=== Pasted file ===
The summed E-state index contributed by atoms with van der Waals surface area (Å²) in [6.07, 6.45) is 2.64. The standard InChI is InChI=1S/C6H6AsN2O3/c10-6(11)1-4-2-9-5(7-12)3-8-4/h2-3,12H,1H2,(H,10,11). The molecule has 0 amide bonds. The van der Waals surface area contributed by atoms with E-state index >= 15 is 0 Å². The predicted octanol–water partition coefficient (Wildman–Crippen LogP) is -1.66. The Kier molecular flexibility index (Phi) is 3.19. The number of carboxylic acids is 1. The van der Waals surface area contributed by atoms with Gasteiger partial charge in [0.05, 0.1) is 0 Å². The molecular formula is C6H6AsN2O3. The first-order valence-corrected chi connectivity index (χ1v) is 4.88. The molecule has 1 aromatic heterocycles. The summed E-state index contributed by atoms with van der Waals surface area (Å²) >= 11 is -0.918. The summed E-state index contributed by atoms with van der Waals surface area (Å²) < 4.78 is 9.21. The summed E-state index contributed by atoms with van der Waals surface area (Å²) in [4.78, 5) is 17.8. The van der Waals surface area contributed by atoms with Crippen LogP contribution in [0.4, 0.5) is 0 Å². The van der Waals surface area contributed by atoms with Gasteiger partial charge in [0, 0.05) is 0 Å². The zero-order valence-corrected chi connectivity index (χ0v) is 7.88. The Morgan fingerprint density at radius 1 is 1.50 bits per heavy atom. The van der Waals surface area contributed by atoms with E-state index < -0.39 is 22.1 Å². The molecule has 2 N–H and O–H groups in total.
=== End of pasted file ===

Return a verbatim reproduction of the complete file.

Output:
The summed E-state index contributed by atoms with van der Waals surface area (Å²) in [6.07, 6.45) is 2.64. The standard InChI is InChI=1S/C6H6AsN2O3/c10-6(11)1-4-2-9-5(7-12)3-8-4/h2-3,12H,1H2,(H,10,11). The molecule has 0 amide bonds. The van der Waals surface area contributed by atoms with E-state index >= 15 is 0 Å². The predicted octanol–water partition coefficient (Wildman–Crippen LogP) is -1.66. The Kier molecular flexibility index (Phi) is 3.19. The number of carboxylic acids is 1. The van der Waals surface area contributed by atoms with Gasteiger partial charge in [0.05, 0.1) is 0 Å². The molecular formula is C6H6AsN2O3. The first-order valence-corrected chi connectivity index (χ1v) is 4.88. The molecule has 1 aromatic heterocycles. The summed E-state index contributed by atoms with van der Waals surface area (Å²) >= 11 is -0.918. The summed E-state index contributed by atoms with van der Waals surface area (Å²) < 4.78 is 9.21. The summed E-state index contributed by atoms with van der Waals surface area (Å²) in [4.78, 5) is 17.8. The van der Waals surface area contributed by atoms with Crippen LogP contribution in [0.4, 0.5) is 0 Å². The van der Waals surface area contributed by atoms with Gasteiger partial charge in [0, 0.05) is 0 Å². The zero-order valence-corrected chi connectivity index (χ0v) is 7.88. The Morgan fingerprint density at radius 1 is 1.50 bits per heavy atom. The van der Waals surface area contributed by atoms with E-state index < -0.39 is 22.1 Å². The molecule has 2 N–H and O–H groups in total.